The issue of sports-related concussions is in the spotlight right now as more than 2,000 former players sue the NFL over the long-term effects of head injuries.
When high school football players head back to practice across Florida this summer, they'll play under new rules designed to protect them from repeat concussions.
A new law takes effect next month that requires coaches to take an athlete out of a game or practice immediately following a head injury. The player won't be able to return to competition until getting clearance from a doctor.
Plus, parents or guardians will have to sign a consent form about the risk of concussions before an athlete can join the team.
Bill sponsor Rep. Ronald Renuart (R-Ponte Vedra Beach) says the law will help prevent repeat concussions, which can have long-term negative effects.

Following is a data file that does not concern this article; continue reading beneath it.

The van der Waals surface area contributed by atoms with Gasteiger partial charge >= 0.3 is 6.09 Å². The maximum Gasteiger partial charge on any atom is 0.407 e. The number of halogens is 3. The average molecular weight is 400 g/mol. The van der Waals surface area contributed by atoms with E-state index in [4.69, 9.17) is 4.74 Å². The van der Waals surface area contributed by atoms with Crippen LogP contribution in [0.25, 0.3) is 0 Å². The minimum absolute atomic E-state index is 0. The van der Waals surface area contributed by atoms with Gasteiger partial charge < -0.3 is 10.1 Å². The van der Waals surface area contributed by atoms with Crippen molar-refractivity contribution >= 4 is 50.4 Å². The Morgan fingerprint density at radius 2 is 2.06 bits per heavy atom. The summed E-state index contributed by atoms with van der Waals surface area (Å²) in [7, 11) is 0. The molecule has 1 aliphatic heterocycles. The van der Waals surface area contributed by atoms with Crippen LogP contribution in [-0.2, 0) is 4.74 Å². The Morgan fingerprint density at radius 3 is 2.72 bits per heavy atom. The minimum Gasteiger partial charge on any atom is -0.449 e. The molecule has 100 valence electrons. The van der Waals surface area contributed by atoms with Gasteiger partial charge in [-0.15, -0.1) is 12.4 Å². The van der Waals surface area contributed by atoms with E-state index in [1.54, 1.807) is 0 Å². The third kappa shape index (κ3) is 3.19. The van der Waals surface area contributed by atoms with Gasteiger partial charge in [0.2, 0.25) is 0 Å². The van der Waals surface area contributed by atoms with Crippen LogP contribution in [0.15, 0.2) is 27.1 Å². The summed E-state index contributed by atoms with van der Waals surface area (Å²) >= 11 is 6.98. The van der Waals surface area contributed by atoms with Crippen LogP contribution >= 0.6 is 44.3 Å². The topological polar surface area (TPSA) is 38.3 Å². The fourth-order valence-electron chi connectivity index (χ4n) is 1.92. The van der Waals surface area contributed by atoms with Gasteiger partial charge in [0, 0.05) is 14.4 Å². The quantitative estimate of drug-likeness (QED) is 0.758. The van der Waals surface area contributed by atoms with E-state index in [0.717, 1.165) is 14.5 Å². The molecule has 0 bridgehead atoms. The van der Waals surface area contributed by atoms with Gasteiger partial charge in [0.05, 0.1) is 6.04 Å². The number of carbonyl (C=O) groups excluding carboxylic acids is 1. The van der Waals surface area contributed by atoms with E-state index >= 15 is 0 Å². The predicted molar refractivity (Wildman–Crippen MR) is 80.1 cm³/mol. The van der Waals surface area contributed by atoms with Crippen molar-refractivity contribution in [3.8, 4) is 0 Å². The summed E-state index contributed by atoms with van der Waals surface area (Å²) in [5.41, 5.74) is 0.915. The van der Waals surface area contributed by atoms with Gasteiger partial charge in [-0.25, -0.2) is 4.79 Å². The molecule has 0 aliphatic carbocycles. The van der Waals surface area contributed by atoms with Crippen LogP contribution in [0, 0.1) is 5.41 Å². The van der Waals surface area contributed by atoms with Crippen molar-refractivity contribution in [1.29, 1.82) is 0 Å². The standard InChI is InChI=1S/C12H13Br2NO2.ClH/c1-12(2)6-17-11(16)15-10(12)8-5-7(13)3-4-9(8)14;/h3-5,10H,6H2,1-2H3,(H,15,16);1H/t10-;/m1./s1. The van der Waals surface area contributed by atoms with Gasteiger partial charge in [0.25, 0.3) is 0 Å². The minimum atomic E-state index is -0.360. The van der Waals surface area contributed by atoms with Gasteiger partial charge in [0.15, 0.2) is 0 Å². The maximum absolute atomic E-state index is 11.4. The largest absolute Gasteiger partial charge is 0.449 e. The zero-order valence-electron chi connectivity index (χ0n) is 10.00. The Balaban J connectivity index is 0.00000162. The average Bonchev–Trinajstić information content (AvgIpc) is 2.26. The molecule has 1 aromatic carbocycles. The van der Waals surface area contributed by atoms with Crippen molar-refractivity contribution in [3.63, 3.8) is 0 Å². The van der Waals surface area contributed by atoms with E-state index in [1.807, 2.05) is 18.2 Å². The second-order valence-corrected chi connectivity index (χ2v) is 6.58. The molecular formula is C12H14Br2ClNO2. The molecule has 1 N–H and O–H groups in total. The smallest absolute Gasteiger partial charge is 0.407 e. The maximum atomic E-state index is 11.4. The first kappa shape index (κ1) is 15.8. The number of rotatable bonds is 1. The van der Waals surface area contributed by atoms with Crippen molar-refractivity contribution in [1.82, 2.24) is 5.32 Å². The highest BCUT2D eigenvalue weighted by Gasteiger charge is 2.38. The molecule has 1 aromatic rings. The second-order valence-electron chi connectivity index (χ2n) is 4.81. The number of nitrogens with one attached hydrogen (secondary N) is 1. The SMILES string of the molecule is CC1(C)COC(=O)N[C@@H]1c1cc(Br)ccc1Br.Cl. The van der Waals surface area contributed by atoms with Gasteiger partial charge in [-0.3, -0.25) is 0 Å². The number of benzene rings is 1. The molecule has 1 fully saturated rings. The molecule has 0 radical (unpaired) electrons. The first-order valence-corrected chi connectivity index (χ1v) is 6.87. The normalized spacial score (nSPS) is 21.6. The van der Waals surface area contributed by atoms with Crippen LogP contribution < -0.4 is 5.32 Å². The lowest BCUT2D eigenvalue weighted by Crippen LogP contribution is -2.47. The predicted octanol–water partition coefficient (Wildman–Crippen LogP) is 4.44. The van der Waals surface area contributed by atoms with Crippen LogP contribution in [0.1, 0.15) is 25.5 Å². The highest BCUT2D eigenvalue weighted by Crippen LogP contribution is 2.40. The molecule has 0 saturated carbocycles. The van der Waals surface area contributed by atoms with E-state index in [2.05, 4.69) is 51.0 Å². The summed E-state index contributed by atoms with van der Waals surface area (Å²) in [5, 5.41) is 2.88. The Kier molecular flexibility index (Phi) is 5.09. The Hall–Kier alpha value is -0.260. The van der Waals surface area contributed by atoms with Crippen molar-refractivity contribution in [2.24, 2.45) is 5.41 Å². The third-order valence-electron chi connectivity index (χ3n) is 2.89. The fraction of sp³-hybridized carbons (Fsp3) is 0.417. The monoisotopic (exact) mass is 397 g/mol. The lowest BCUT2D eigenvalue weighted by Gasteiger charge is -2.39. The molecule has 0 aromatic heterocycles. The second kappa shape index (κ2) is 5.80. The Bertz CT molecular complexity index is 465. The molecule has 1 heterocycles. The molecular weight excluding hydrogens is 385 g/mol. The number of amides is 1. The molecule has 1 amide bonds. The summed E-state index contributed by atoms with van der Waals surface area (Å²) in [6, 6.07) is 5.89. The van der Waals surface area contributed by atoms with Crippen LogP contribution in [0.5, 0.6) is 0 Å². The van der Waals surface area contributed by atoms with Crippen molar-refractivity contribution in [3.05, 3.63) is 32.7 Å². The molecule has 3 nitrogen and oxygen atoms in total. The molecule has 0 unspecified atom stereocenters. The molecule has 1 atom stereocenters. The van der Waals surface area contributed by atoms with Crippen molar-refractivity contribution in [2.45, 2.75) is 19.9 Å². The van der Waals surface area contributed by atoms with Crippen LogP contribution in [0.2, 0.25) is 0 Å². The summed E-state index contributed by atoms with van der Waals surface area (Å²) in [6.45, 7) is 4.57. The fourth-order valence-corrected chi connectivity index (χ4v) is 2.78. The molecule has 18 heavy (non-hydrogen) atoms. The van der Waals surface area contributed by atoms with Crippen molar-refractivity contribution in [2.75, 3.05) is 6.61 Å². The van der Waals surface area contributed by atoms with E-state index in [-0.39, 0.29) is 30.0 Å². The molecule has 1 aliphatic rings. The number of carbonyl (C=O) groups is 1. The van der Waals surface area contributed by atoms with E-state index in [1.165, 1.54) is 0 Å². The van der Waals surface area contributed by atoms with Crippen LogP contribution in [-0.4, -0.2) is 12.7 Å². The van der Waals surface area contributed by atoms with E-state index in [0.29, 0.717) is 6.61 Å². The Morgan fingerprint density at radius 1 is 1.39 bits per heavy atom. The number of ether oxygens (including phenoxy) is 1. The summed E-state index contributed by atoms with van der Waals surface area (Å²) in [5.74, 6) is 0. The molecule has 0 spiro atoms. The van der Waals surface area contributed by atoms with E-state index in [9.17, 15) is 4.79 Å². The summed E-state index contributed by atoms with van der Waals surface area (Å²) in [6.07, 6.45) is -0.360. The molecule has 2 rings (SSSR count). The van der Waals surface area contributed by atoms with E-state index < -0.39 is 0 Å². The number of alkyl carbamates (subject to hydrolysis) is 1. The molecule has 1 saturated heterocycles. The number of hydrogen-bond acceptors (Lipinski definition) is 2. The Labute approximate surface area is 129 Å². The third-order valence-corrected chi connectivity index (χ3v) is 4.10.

"If somebody has a concussion and they have not healed completely and they have a second concussion, there is some major damage that can occur to the human brain, and the human brain really doesn't finish its full development until somebody is in their late 20s," Renuart said.
Multiple injuries like that can affect young people for the rest of their lives.
"Injuries like that at an early stage can affect somebody's ability to reach their highest potential in academics, their behavior can be affected, their mood and really their social interaction with other people," Renuart said.
The new law also applies to youth sports leagues operated by communities, such as Little League and Pop Warner.
Renuart hopes the law prompts a discussion between coaches and players about how to tackle without trying to injure an opponent.
It's estimated 140,000 high school athletes suffer concussions each year in the U.S.
FOX 13 / WTVT-TV
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